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Fairlie Castle

Tower House (Medieval)

Site Name Fairlie Castle

Classification Tower House (Medieval)

Canmore ID 41207

Site Number NS25SW 1

NGR NS 21283 54890

Datum OSGB36 - NGR

Permalink http://canmore.org.uk/site/41207

Ordnance Survey licence number 100057073. All rights reserved.
© Copyright and database right 2018.

Digital Images

Administrative Areas

  • Council North Ayrshire
  • Parish Largs
  • Former Region Strathclyde
  • Former District Cunninghame
  • Former County Ayrshire

Archaeology Notes

NS25SW 1 21247 54888

(NS 21247 54888) Fairlie Castle (NR)

(remains of)

OS 1:10000 map (1980)

Fairlie Castle, now roofless, it is a simple rectangular tower of 15th century date (c/f Law Castle: NS24NW 1). It measures 45ft 5ins by 29ft. The kitchen and hall are on the first floor, they are reached by a wheel stair from the entrance on the ground floor. The corbelling round the top of the walls is chequered and there is a round angle turret at each corner.

D MacGibbon and T Ross 1889; J Lamb 1896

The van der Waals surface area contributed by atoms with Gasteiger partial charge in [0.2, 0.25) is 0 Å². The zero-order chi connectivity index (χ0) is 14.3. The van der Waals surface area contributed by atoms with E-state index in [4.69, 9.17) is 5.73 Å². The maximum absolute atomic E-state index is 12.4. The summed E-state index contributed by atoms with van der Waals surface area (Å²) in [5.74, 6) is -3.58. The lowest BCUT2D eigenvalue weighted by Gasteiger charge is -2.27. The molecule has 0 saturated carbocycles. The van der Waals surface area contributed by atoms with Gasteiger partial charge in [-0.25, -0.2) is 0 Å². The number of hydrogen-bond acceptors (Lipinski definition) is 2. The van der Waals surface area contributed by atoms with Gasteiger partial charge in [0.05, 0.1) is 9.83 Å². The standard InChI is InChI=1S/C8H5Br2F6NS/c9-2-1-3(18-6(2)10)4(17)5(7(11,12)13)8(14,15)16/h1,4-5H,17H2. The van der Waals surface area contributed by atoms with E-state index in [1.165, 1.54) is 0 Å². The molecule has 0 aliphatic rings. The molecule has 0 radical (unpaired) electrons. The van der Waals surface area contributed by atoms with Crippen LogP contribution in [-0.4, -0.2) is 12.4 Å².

Fairlie Castle is as described by MacGibbon and Ross. The ruins are in a good state of preservation.

Visited by OS (DS) 21 September 1956

No change. No access to the interior is possible; the entrance on the S is blocked up.

Visited by OS (JRL) 2 December 1982

Activities

Standing Building Recording (April 2017 - June 2017)

NS 2128 5488 A programme of work was undertaken, April–June 2017. A standing building survey identified only minor alterations to the castle exterior since its original late 15th/ early 16th-century construction. These include the blocking up of four windows, denoting a change in use of the interior space, and modern blocking, which was probably carried out to seal the castle as it fell out of use.

The majority of the visible alterations to the castle are located at the interior first floor level, where the layout was changed to open up the whole floor and use the NE fireplace as a focal point. It is uncertain when these alterations took place, but they may date from the late 1600s following a change in ownership of the castle.

The layout of the second and third floors was consistent with that of living quarters, with the higher quality stone finishing on the third floor suggesting that this floor was the laird’s quarters, with the second floor used for servants’ quarters and storage.

A watching brief was then undertaken as collapsed rubble and debris was removed from the interior and a number of sherds or medieval pottery were recovered.

Archive: NRHE (intended)

Funder: Private individual

Dave McNicol – GUARD Archaeology Ltd

(Source: DES, Volume 18)

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